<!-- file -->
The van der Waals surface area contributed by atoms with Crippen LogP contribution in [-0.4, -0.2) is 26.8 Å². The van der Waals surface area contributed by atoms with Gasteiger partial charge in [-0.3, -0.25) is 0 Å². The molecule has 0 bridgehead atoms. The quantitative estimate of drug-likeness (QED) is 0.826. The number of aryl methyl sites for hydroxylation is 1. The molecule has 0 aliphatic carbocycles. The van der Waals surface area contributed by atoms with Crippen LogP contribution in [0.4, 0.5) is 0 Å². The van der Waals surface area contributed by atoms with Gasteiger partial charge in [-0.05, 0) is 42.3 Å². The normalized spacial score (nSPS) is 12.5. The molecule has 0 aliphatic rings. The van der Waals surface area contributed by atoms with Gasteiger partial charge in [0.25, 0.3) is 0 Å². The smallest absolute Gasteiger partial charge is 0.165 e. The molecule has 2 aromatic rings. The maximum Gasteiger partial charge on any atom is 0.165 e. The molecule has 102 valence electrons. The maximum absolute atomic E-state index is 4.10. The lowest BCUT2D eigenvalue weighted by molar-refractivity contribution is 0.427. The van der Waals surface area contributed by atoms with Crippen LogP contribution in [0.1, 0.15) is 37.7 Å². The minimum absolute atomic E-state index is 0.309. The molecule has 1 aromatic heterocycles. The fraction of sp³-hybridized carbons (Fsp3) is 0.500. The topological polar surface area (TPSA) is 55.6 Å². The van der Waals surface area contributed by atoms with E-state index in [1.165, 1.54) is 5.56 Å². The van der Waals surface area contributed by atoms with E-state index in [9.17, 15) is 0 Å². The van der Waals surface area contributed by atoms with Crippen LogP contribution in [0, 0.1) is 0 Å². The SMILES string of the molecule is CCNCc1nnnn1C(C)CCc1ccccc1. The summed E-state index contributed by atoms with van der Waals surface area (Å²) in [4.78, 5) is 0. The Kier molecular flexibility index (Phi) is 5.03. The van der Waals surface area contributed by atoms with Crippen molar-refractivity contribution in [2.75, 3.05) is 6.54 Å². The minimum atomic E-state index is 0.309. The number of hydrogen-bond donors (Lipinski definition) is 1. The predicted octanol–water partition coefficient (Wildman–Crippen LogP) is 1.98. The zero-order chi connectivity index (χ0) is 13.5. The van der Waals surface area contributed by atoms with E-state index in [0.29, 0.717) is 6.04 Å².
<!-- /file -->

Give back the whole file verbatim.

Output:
The van der Waals surface area contributed by atoms with Crippen LogP contribution in [-0.4, -0.2) is 26.8 Å². The van der Waals surface area contributed by atoms with Gasteiger partial charge in [-0.3, -0.25) is 0 Å². The molecule has 0 bridgehead atoms. The quantitative estimate of drug-likeness (QED) is 0.826. The number of aryl methyl sites for hydroxylation is 1. The molecule has 0 aliphatic carbocycles. The van der Waals surface area contributed by atoms with Crippen LogP contribution in [0.4, 0.5) is 0 Å². The van der Waals surface area contributed by atoms with Gasteiger partial charge in [-0.05, 0) is 42.3 Å². The normalized spacial score (nSPS) is 12.5. The molecule has 0 aliphatic rings. The van der Waals surface area contributed by atoms with Gasteiger partial charge in [0.25, 0.3) is 0 Å². The smallest absolute Gasteiger partial charge is 0.165 e. The molecule has 2 aromatic rings. The maximum Gasteiger partial charge on any atom is 0.165 e. The molecule has 102 valence electrons. The maximum absolute atomic E-state index is 4.10. The lowest BCUT2D eigenvalue weighted by molar-refractivity contribution is 0.427. The van der Waals surface area contributed by atoms with Crippen LogP contribution in [0.1, 0.15) is 37.7 Å². The minimum absolute atomic E-state index is 0.309. The molecule has 1 aromatic heterocycles. The fraction of sp³-hybridized carbons (Fsp3) is 0.500. The topological polar surface area (TPSA) is 55.6 Å². The van der Waals surface area contributed by atoms with E-state index in [1.165, 1.54) is 5.56 Å². The van der Waals surface area contributed by atoms with E-state index in [9.17, 15) is 0 Å². The van der Waals surface area contributed by atoms with Crippen LogP contribution in [0, 0.1) is 0 Å². The SMILES string of the molecule is CCNCc1nnnn1C(C)CCc1ccccc1. The summed E-state index contributed by atoms with van der Waals surface area (Å²) in [4.78, 5) is 0. The Kier molecular flexibility index (Phi) is 5.03. The van der Waals surface area contributed by atoms with Crippen molar-refractivity contribution in [2.75, 3.05) is 6.54 Å². The minimum atomic E-state index is 0.309. The number of hydrogen-bond donors (Lipinski definition) is 1. The predicted octanol–water partition coefficient (Wildman–Crippen LogP) is 1.98. The zero-order chi connectivity index (χ0) is 13.5. The van der Waals surface area contributed by atoms with E-state index in [0.29, 0.717) is 6.04 Å².